Comparison of acoustical signals in Maculinea butterfly caterpillars and their obligate host Myrmica ants

Biological Journal of the Linnean Society (Impact Factor: 2.26). 06/1993; 49(3):229 - 238. DOI: 10.1111/j.1095-8312.1993.tb00902.x


An acoustical comparison between calls of parasitic butterfly caterpillars and their host ants is presented for the first time. Overall, caterpillar calls were found to be similar to ant calls, even though these organisms produce them by different means. However, a comparison of Maculinea caterpillars with those of Myrmica ants produced no evidence suggesting fine level convergence of caterpillar calls upon those of their species specific host ants. Factors mediating the species specific nature of the Maculinea-Myrmica system are discussed, and it is suggested that phylogenetic analysis is needed for future work.

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Available from: Philip J Devries, Oct 07, 2015
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    • "The communication in ants is mainly based on chemical cues (Hölldobler and Wilson, 1990), but the acoustic channel is also used, thus parasites are able to manipulate their hosts by mimicking sound signals as well. After the seminal study by Devries et al. (1993), Barbero et al., (2009a) reported the first case of acoustic mimicry in an ant social parasite. Authors demonstrated that Ma. alcon (cruciata ecotype) larvae and pupae are able to mimic the sounds produced by Myrmica schencki queens, thus eliciting benevolent responses in worker ants, and, consequently , obtaining a high status in the host colony hierarchy. "
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    ABSTRACT: Myrmica ants have been model species for studies in a variety of disciplines, including insect physiology, chemical communication, ant social dynamics, ant population, community ecology, and ant interactions with other organisms. Species belonging to the genus Myrmica can be found in virtually every habitat within the temperate regions of the northern hemisphere and their biology and systematics have been thoroughly studied. These ants serve as hosts to highly diverse parasitic organisms from socially parasitic butterfly caterpillars to microbes, and many Myrmica species even evolved into parasitizing species of their own genus. These parasites have various impacts both on the individuals and on the social structure of their hosts, ranging from morphological malformations to reduction in colony fitness. A comprehensive review of the parasitic organisms supported by Myrmica and the effects of these organisms on individuals and on whole ant colonies has not yet been compiled. Here, we provide a review of the interactions of these organisms with Myrmica ants by discussing host and parasite functional, behavioral or physiological adaptations. In addition, for all “symbiont groups” of Myrmica ants described in this paper, we examine the present limitations of the knowledge at present of their impact on individuals and host colony fitness. In conclusion, we argue that Myrmica ants serve as remarkable resource for the evolution of a wide variety of associated organisms. M. Witek and F. Barbero equally contributed to the manuscript.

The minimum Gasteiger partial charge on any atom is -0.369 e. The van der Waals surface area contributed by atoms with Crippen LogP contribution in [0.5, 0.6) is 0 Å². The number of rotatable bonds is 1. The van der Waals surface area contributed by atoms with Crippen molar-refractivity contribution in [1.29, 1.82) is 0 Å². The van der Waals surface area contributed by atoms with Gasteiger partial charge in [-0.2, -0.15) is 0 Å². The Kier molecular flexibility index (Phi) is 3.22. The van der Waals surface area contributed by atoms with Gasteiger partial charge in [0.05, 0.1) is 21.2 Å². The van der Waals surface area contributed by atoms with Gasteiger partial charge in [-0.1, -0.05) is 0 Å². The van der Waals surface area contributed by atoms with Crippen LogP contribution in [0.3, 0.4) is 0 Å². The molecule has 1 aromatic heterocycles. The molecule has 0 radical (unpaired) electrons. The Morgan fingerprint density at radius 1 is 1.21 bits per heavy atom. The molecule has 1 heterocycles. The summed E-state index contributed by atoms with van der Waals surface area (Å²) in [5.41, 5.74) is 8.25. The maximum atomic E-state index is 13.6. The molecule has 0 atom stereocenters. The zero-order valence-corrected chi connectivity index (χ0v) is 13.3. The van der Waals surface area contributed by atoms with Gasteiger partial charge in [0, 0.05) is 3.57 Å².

Insectes Sociaux 11/2014; 61(4-4):307-323. DOI:10.1007/s00040-014-0362-6 · 1.02 Impact Factor
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    • "The structure is present in males and gynes of Pogonomyrmex (Markl et al., 1977), Myrmica (Barbero et al., 2009), and Crematogaster (Ruiz et al., 2006), and it is probably also present in reproductives of other stridulating species. Vibrational characteristics of stridulation have been examined in Leptogenys (Chiu et al., 2011), Ectatomma and Pachycondyla (Pavan et al., 1997), Myrmica (DeVries and Cocroft, 1993), and Aphaenogaster (Schillinger and Baroni Urbani, 1985). Ferreira et al. (2010) document distinct differences in stridulation patterns among six to nine cryptic species in the Pachycondyla apicalis species complex. "